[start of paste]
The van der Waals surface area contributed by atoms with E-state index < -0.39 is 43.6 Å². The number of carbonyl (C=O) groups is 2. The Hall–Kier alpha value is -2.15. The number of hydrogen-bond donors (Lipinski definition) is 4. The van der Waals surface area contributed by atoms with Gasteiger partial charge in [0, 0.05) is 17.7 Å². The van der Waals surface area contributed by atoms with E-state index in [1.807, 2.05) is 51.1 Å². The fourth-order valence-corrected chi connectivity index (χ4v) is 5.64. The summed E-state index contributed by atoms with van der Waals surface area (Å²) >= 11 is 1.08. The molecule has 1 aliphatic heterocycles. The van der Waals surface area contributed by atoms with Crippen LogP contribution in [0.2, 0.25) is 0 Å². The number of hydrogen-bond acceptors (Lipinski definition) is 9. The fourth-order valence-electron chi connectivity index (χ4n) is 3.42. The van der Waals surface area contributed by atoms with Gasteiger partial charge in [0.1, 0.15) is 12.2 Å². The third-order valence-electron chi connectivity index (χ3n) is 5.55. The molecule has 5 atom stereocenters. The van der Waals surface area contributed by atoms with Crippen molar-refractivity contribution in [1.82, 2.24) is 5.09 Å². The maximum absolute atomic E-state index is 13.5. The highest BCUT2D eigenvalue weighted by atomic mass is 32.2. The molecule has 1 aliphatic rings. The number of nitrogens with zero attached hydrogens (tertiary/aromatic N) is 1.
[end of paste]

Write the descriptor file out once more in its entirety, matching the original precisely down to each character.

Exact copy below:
The van der Waals surface area contributed by atoms with E-state index < -0.39 is 43.6 Å². The number of carbonyl (C=O) groups is 2. The Hall–Kier alpha value is -2.15. The number of hydrogen-bond donors (Lipinski definition) is 4. The van der Waals surface area contributed by atoms with Gasteiger partial charge in [0, 0.05) is 17.7 Å². The van der Waals surface area contributed by atoms with E-state index in [1.807, 2.05) is 51.1 Å². The fourth-order valence-corrected chi connectivity index (χ4v) is 5.64. The summed E-state index contributed by atoms with van der Waals surface area (Å²) >= 11 is 1.08. The molecule has 1 aliphatic heterocycles. The van der Waals surface area contributed by atoms with Crippen LogP contribution in [0.2, 0.25) is 0 Å². The number of hydrogen-bond acceptors (Lipinski definition) is 9. The fourth-order valence-electron chi connectivity index (χ4n) is 3.42. The van der Waals surface area contributed by atoms with Gasteiger partial charge in [0.1, 0.15) is 12.2 Å². The third-order valence-electron chi connectivity index (χ3n) is 5.55. The molecule has 5 atom stereocenters. The van der Waals surface area contributed by atoms with Crippen molar-refractivity contribution in [1.82, 2.24) is 5.09 Å². The maximum absolute atomic E-state index is 13.5. The highest BCUT2D eigenvalue weighted by atomic mass is 32.2. The molecule has 1 aliphatic rings. The number of nitrogens with zero attached hydrogens (tertiary/aromatic N) is 1.